STEVE INSKEEP, Host:
It's MORNING EDITION from NPR News. Good morning. I'm Steve Inskeep.
RENEE MONTAGNE, Host:
And I'm Renee Montagne. The housing crises has kicked up new ethics questions on Capitol Hill. The magazine Portfolio has reported that several prominent Washington figures, including two senators, got favorable treatment from mortgage giant Countrywide Financial. Similar questions last week caused former Fannie Mae Jim Johnson to step down as the leader of Barack Obama's search team for a running mate. NPR's Peter Overby has more.
PETER OVERBY: The two senators are Democrats. Christopher Dodd of Connecticut is chairman of the Senate Banking Committee, and he's about to bring major housing legislation to the floor. Kent Conrad of North Dakota chairs the Senate Budget Committee and serves on the Finance Committee. Portfolio magazine says that Dodd, Conrad and a few other influential Washingtonians were listed by Countrywide employees as FOAs, or friends of Angelo. That's Angelo Mozilo, Countrywide's CEO. Dodd refinanced two loans in 2003 for his homes in Connecticut and Washington, DC. Portfolio calculated that lower rates and waived fees would save more than $75,000 over the life of the loans. Dodd issued a statement, that he and his wife shopped around for competitive loans, he never sought or expected special treatment, and he didn't know that he got any - which isn't to say it didn't happen, as Senator Conrad says he found out.
Conrad got four refinancing loans, three for his beach house in Delaware, one for an apartment building, which includes his official residence in Bismarck, North Dakota. Last night, he said he finally saw the Countrywide email that raised the question marks. It's about a re-fi for the beach place. A loan officer wrote to Mozilo, the CEO, said Countrywide's standard loan rate would be 4.875 percent.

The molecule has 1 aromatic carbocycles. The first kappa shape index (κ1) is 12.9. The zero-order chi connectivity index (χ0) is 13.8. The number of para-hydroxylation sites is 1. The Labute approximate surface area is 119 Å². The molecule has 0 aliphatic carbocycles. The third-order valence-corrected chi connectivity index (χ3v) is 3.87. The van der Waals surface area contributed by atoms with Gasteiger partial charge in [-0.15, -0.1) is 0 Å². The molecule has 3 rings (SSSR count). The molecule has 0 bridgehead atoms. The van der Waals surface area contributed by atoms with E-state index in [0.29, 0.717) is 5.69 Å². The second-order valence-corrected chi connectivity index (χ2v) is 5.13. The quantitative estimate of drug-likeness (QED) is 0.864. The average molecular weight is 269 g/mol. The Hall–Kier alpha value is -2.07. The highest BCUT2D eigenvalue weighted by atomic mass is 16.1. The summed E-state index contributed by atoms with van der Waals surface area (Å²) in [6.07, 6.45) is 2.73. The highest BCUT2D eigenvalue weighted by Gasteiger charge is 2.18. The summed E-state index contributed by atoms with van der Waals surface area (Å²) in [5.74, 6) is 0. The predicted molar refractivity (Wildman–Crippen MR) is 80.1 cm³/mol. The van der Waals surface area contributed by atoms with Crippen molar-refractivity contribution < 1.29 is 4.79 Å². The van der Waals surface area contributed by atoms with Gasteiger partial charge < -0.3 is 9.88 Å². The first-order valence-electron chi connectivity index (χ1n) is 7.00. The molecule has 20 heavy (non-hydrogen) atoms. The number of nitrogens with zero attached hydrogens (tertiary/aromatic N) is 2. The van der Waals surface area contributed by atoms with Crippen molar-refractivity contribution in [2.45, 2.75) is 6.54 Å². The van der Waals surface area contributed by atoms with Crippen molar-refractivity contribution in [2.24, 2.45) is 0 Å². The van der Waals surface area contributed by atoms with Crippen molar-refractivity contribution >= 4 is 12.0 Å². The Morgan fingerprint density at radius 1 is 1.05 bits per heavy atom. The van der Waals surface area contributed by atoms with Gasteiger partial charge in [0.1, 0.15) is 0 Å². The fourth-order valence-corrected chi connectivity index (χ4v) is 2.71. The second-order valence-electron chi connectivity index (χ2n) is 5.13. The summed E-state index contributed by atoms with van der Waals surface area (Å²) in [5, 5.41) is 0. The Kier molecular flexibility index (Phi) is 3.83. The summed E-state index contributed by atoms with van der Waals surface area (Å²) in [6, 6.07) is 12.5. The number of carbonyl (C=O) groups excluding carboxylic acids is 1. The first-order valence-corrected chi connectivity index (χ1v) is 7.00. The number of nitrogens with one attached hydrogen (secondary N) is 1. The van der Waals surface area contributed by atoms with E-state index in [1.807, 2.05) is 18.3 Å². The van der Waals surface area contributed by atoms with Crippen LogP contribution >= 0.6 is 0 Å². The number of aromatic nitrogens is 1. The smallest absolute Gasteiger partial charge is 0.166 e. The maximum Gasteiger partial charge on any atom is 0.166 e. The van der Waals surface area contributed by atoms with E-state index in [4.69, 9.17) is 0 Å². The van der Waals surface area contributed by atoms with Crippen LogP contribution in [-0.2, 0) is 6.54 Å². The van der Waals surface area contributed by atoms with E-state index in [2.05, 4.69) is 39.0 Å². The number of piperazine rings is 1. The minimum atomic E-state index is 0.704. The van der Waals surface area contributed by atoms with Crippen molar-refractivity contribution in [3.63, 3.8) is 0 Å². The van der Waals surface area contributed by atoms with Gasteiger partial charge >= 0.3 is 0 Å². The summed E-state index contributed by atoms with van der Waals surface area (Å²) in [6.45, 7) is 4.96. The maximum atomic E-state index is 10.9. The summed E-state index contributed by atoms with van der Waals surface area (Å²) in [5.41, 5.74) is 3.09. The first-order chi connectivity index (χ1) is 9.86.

KENT CONRAD: ...with a one-point fee. What should I do? And the answer back from Mr. Mozilo is waive the one point.
OVERBY: And here's the twist.
CONRAD: Nobody ever told me they were waiving a point. I never sought a loan using points. I've had probably 12 mortgages in my life. None of them have I ever used points to reduce the interest rate.
OVERBY: Conrad says he paid the same rate that the loan officer proposed.
CONRAD: I don't pretend to know what happened. I find it very, very curious that they would supposedly cut me a deal and never tell me.
OVERBY: Paul Muolo is the co-author of new book on the mortgage meltdown, "Chain of Blame." He's also executive editor of National Mortgage News.
PAUL MUOLO: Here's the big secret of the mortgage industry, and it really isn't that big of secret. This has been going on for years.
OVERBY: He says plenty of mortgage companies have lists like friends of Angelo.
MUOLO: These kind of favors aren't, you know, exclusive to the mortgage industry. It's a way of doing business in America.
OVERBY: But that still leaves the question of how Dodd and Conrad got onto the friends of Angelo list. Dodd isn't commenting. Conrad said he's an old friend of Jim Johnson, the Democratic establishment heavyweight who actually is a friend of Mozilo's. Conrad said that when he called Johnson for advice on mortgages, Johnson literally handed the phone to Mozilo, who then gave Conrad the name of a Countrywide mortgage officer. Conrad said he was also consulting an independent mortgage broker. He said three of his four Countrywide loans were at market rates. One was above market. This week, he paid off the loan on his apartment building, and he sent Habitat for Humanity a check for more than $10,000, the calculated cost of that waived point. Conrad is talking with the Senate Ethics Committee, because there are rules against senators taking gifts. Joan Claybrook, president of the watchdog group Public Citizen, said it's all pretty simple.
JOAN CLAYBROOK: Other people don't get it. You get it because you're in a position of power. They want to influence you. That's a gift.
OVERBY: She says there need to be public hearings on these practices.
CLAYBROOK: So that the members of Congress are even more sensitized and so that companies that engage in this kind of behavior don't do it in the future.
OVERBY: Countrywide may not be doing it much longer. Its stock collapsed this winter, and it agreed to be bought by Bank of America.
Peter Overby, NPR News, Washington.